As a writer on postal matters, Van Dieten produced several significant publications (all of them in the Dutch language). Topping the list is, of course, his highly acclaimed Proevencatalogus (Proof Catalogue), published in 1967 and re-published in 1988 in a revised and updated edition. This standard work will always retain its value for the collector of Dutch stamps, the more so as an entirely new, loose-leaf edition contemplated in 2001 got no further than two instalments. People interested in the first hundred years of the Dutch stamp trade should absolutely read Van Dieten’s memories, published in the December 1986 instalment of Filatelie Informatief. For a refreshing examination of the question “Are old stamps antiques? Do modern stamps qualify as art?” see the exhibition catalogue published on the occasion of the first NVPH Show in March 1969. And his articles on “The NVPH Authentication Board” and “The Dutch 1867 Issue”, published in the catalogue of the second NVPH Show (May 1972), are still regularly consulted.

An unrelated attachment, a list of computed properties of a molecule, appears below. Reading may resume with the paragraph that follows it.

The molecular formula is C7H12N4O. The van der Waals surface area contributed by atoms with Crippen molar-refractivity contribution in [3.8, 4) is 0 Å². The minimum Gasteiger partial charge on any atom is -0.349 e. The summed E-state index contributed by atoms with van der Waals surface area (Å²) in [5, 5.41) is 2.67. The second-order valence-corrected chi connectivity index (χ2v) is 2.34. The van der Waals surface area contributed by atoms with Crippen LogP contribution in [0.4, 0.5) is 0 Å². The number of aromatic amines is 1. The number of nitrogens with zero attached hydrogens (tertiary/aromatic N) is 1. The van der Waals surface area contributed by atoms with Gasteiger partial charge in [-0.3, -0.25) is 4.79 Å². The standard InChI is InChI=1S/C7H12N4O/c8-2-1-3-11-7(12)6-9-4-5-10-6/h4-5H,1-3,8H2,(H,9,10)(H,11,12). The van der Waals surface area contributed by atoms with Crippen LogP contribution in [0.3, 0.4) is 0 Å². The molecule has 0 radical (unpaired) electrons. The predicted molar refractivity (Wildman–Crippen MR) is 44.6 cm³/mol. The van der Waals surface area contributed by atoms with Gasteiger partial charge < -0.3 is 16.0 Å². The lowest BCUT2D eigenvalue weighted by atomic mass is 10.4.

In addition to being a writer, Van Dieten also acted as editor/publisher of several standard works. The first of these – De Poststempels in gebruik in Nederlands Oost-Indië van 1789 tot 1864 by W.S. Wolff de Beer — appeared in 1971 and deals with cancels used in the Dutch East Indies in the 1789-1864 period. Van Dieten himself took charge of the time-consuming division between the text and the list of cancels. The casually written Korte Kroniek van de Geposte Brief (Short Chronicle of the Posted Letter) by Alex L. ter Braake appeared in 1975. A Postal History of Curacao, by Frank W. Julsen and A.M. Benders, was published in 1976. The seventeen parts of the series on the 1852 issue (Emissie 1852) written by G.C. van Balen Blanken and Bert Buurman were distributed by Van Dieten. Dr J.D. Riddell’s magnum opus, Suriname. A Postal History – Postale Geschiedenis 1700-1956, which came out in 1970, admittedly was not published by Van Dieten, but he did arrange for its translation into Dutch. A high point in Hans van Dieten’s career was reached in September 1982, when he was made an Officer of the Order of Orange-Nassau. This honour was bestowed on Van Dieten on the occasion of the firm’s 500th auction and its 90th birthday.